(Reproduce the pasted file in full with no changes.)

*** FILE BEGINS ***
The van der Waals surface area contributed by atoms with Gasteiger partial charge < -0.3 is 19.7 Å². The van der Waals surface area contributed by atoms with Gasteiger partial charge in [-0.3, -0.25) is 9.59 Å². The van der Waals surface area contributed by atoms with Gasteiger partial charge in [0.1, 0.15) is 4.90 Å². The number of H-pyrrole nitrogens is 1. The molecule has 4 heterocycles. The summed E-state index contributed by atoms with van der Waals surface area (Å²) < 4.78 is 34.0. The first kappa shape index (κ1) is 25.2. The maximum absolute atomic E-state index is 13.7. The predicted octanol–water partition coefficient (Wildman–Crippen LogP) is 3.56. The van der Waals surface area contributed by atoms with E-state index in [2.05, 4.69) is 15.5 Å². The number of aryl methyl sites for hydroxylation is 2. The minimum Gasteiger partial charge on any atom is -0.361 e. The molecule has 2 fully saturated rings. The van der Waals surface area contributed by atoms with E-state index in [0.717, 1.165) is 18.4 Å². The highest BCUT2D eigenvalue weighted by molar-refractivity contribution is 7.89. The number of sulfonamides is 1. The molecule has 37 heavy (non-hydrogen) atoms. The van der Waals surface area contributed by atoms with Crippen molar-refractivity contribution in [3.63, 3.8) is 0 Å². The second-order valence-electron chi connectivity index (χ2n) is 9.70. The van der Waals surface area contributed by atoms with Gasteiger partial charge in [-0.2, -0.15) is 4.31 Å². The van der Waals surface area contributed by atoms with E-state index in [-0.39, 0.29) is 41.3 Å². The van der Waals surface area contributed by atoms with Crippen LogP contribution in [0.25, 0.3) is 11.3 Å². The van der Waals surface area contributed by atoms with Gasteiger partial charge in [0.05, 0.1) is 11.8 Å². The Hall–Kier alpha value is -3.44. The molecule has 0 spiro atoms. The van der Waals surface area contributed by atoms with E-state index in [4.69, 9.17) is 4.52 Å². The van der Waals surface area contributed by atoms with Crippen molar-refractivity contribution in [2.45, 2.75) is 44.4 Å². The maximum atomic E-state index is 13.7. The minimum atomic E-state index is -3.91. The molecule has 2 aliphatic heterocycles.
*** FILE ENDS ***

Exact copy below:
The van der Waals surface area contributed by atoms with Gasteiger partial charge < -0.3 is 19.7 Å². The van der Waals surface area contributed by atoms with Gasteiger partial charge in [-0.3, -0.25) is 9.59 Å². The van der Waals surface area contributed by atoms with Gasteiger partial charge in [0.1, 0.15) is 4.90 Å². The number of H-pyrrole nitrogens is 1. The molecule has 4 heterocycles. The summed E-state index contributed by atoms with van der Waals surface area (Å²) < 4.78 is 34.0. The first kappa shape index (κ1) is 25.2. The maximum absolute atomic E-state index is 13.7. The predicted octanol–water partition coefficient (Wildman–Crippen LogP) is 3.56. The van der Waals surface area contributed by atoms with E-state index in [2.05, 4.69) is 15.5 Å². The number of aryl methyl sites for hydroxylation is 2. The minimum Gasteiger partial charge on any atom is -0.361 e. The molecule has 2 fully saturated rings. The van der Waals surface area contributed by atoms with E-state index in [0.717, 1.165) is 18.4 Å². The highest BCUT2D eigenvalue weighted by molar-refractivity contribution is 7.89. The number of sulfonamides is 1. The molecule has 37 heavy (non-hydrogen) atoms. The van der Waals surface area contributed by atoms with Crippen molar-refractivity contribution in [3.63, 3.8) is 0 Å². The second-order valence-electron chi connectivity index (χ2n) is 9.70. The van der Waals surface area contributed by atoms with Gasteiger partial charge in [-0.2, -0.15) is 4.31 Å². The van der Waals surface area contributed by atoms with E-state index in [-0.39, 0.29) is 41.3 Å². The van der Waals surface area contributed by atoms with Crippen LogP contribution in [0.25, 0.3) is 11.3 Å². The van der Waals surface area contributed by atoms with Gasteiger partial charge in [0.05, 0.1) is 11.8 Å². The Hall–Kier alpha value is -3.44. The molecule has 0 spiro atoms. The van der Waals surface area contributed by atoms with E-state index in [4.69, 9.17) is 4.52 Å². The van der Waals surface area contributed by atoms with Crippen molar-refractivity contribution in [2.45, 2.75) is 44.4 Å². The maximum atomic E-state index is 13.7. The minimum atomic E-state index is -3.91. The molecule has 2 aliphatic heterocycles.